Every Sunday night I settle into my friend’s oversized couch to watch Dexter and Californication. We started the ritual Showtime meetings after discovering both series on DVD. Dexter continues to be amazing but Californication fell off the deep end. I accept the possibility that it may never resurface.
I knew of the show when it first hit the scene but without cable or motivation to internet hunt I never watched. My breaking point came after 4 people in one week exclaimed, “You study sex but you haven’t seen Californication!?” So I hit the video store to fulfill my obligation.
I LOVED the first season. Complex issues of sex, fidelity, taboos and relationships dominated the first season. Hank Moody (main character, bad boy asshat extraordinaire) served fine as a lens to explore these topics. I was enchanted.
But something happened. They wrote themselves into a corner by focusing on Hank’s chosen depravity instead of humanity’s potential depravity in lands with access to excess. Every female character became a mere prop for Hank Moody, two-dimensional figures with breasts and limited sexual desires trained on Mr. Moody.
There was potential there to talk about sex in broader terms. Becca, Hank’s eerily wise young daughter, has only passing observations on his sexual proclivities and accepts him unconditionally. Mia, the teenage sociopathic fame-whore that knowingly slept with Hank in the pilot episode, was an excellent character that writers ignored. What was her motivation? How did the rest of her sex life play out? Karen, Hank’s long-suffering partner and baby-momma, swung between tempered frustration and sweet adoration. Where were her emotions? What logic inside her mind kept her with Hank? What were her sexual desires for Bill (Mia’s father and the man she nearly married)? Then there was Marcy, the loud-mouth waxer married to Hank’s best bro, but we only saw minor character development and once she separated from her husband she faded into the background. I loved Marcy. I want to be her when I grow up.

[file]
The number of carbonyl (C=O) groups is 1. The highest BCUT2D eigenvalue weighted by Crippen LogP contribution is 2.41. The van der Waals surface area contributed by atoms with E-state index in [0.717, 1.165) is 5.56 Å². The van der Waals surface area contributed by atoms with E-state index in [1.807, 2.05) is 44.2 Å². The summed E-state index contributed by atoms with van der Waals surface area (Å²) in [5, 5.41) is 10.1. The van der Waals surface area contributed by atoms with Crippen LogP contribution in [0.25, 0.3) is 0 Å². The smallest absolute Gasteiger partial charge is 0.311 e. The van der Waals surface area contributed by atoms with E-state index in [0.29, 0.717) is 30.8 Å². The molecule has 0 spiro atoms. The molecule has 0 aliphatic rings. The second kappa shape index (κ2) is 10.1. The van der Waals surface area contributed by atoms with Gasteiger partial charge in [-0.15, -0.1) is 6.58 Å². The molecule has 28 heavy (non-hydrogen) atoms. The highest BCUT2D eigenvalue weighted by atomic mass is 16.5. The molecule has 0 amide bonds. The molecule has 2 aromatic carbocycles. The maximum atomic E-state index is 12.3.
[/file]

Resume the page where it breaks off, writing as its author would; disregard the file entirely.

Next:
The closest we came to character expansion was Marcy’s husband Charlie Runkle, Hank Moody’s best home-bro. We saw his sexually charged hubristic decline from high-power agent to BMW sales guy but nothing deeper. He still served as a prop man to Hank Moody.
If that series is to survive, the plotline needs to expand to talk about fornication in hedonistic southern California. In shorter parlance, they need to make the Californication show not the Hank Moody cliché disaster show.